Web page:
2014's fast food atrocities
Burger King's black cheeseburger: Made with squid ink and bamboo charcoal, arguably a symbol of meat's destructive effect on the planet. Only available in Japan.
At first, the news that novelist Bret Easton Ellis wanted to adapt the erotic bestseller “Fifty Shades of Grey” for the screen was assumed to be a jest. But no: Ellis confirmed on Twitter last week that he was serious about his desire to write the screenplay: “Completely committed to adapting Fifty Shades of Grey. This is not a joke. Christian Grey and Ana: potentially great cinematic characters.”
Ellis has had some reputational ups and downs in the U.S.; many regard him as implicated in the consumerism and celebrity culture he portrays. (British readers and critics seem more respectful.) I haven’t liked all his books, but I’ve liked some. Ellis is, in my opinion, a good writer, one who has interesting ideas. E.L. James, on the other hand, is neither. The notion of the foremost exemplar of “mommy porn” being translated to film by the foremost delineator of late-capitalist decadence struck me as both weirdly apropos and a major waste of talent. And when Ellis tossed out the name of David Cronenberg as a potential director? That was overkill.
Yet it’s a truism in Hollywood that bad (or, at least, not especially good) novels make better films than great books do. There’s sense in this: A filmmaker may feel more obliged to subordinate his vision to an author’s if the book is a patent work of genius, and creative people become less agile when they approach a project on bended knee. Furthermore, what makes a novel great — the elaborate architecture of the characters’ inner lives in “The Portrait of a Lady,” say — is often what’s hardest to capture in a dramatic, visual medium, precisely because those are the things that novels do best.
Still, the computer programmers’ slang GIGO (for “garbage in, garbage out”) remains a reliable rule of thumb: Did anyone really expect the film versions of “The Da Vinci Code” or “Marley & Me” to transcend their source material? The most commonly cited examples of good films made from not-good books are “The Godfather,” “Jaws” and “The Bridges of Madison County.” Many critics were surprised at the quality of the first “Twilight” film, directed by Catherine Hardwicke. Others point to “Children of Men,” which was based on an indifferent science fiction novel by mystery author P.D. James.
It’s notable, though, how the same handful of titles comes up over and over again when you ask for examples of bad books that became good films. There are, surely, many more great films based on great books: “Lawrence of Arabia,” “One Flew Over the Cuckoo’s Nest,” “The Third Man,” the “Lord of the Rings” trilogy and “Rebecca,” to name just five. Then there are the books that, despite being faithfully adapted as admired films, never quite measure up to their cinematic versions.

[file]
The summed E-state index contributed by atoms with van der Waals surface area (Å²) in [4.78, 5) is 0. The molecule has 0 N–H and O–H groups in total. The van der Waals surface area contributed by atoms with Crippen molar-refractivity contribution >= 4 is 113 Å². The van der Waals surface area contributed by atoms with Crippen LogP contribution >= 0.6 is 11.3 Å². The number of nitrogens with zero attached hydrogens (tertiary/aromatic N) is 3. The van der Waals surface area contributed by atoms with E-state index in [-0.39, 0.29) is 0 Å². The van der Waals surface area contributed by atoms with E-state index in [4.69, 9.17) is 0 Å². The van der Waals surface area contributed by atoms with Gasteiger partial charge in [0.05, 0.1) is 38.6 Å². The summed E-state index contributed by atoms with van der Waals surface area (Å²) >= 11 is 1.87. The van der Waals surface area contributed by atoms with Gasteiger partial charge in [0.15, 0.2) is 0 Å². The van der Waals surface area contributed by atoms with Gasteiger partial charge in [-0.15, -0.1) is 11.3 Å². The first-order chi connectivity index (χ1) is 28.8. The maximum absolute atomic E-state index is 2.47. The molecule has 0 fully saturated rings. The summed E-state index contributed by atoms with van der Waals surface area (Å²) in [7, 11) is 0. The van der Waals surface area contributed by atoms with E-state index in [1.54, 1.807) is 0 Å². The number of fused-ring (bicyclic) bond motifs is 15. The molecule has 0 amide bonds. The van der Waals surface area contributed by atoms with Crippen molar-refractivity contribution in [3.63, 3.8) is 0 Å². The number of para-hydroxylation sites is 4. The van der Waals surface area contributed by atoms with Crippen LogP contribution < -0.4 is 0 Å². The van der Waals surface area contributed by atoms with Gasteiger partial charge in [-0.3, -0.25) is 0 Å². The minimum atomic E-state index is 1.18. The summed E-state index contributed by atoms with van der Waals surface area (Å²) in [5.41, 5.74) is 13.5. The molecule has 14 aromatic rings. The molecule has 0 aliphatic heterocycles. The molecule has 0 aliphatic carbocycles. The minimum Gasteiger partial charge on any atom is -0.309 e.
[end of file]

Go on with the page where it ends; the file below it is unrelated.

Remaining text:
Take “Gone With the Wind.” Everything that’s wrong with Margaret Mitchell’s Old South-worshipping potboiler is also wrong with the 1939 movie: thin characters (except, of course, for the divine Scarlett), soapy plot twists and silly dialogue — and that’s before you get to the historical revisionism and flagrant racism, both manifestations of the novel’s pulpy immaturity. But in the movie, this stuff simply doesn’t matter as much. The classic Hollywood style, epic visual set pieces and charismatic lead performers sweep such cavils before them.
All a novel has, on the other hand, is words. It can get you inside the characters’ heads in a way no film can, and, when done right, it’s a better vehicle for ideas. But even a novel as flimsy and agenda-laden as “The Devil Wears Prada” can be boosted to a higher level by the simple introduction of Meryl Streep. Boris Pasternak must persuade you that Lara in “Doctor Zhivago” is beautiful; all David Lean has to do is show you Julie Christie.
Perhaps we’re more willing to forgive a film for the faults that damn a book. “The Bourne Identity” by Robert Ludlam is just another formulaic airport thriller, but the Doug Liman film is a respectable exercise in cinematic art. The fact that the content is pretty much the same (action, paranoia) doesn’t mean that each work can aspire to the same amount of prestige.
So Ellis could be right, the cardboard billionaire top and his virginal coed bottom from “Fifty Shades of Grey” may indeed be “potentially great cinematic characters.” By the time he (and, please God, David Cronenberg) get done with them, they could become the queasily potent reflections of contemporary sex roles and fantasies that their literary counterparts so clearly aren’t. James has left Ellis and Cronenberg with plenty of room to work. It’s not so much that bad books make better films, as that they don’t get in the way.
Domino's Specialty Chicken: It's like regular pizza, except instead of a crust, there's fried chicken. The company's marketing officer calls it "one of the most creative, innovative menu items we have ever had” -- brain power put to good use.
KFC'S ZINGER DOUBLE DOWN KING: A sandwich made by adding a burger patty to the infamous chicken-instead-of-buns creation can only be described using all caps. NO BUN ALL MEAT. Only available in South Korea.
Taco Bell's Waffle Taco: It took two years for Taco Bell to develop this waffle folded in the shape of a taco, the stand-out star of its new breakfast menu.
Krispy Kreme Triple Cheeseburger: Only attendees at the San Diego County Fair were given the opportunity to taste the official version of this donut-hamburger-heart attack combo. The rest of America has reasonable odds of not dropping dead tomorrow.
Taco Bell's Quesarito: A burrito wrapped in a quesadilla inside an enigma. Quarantined to one store in Oklahoma City.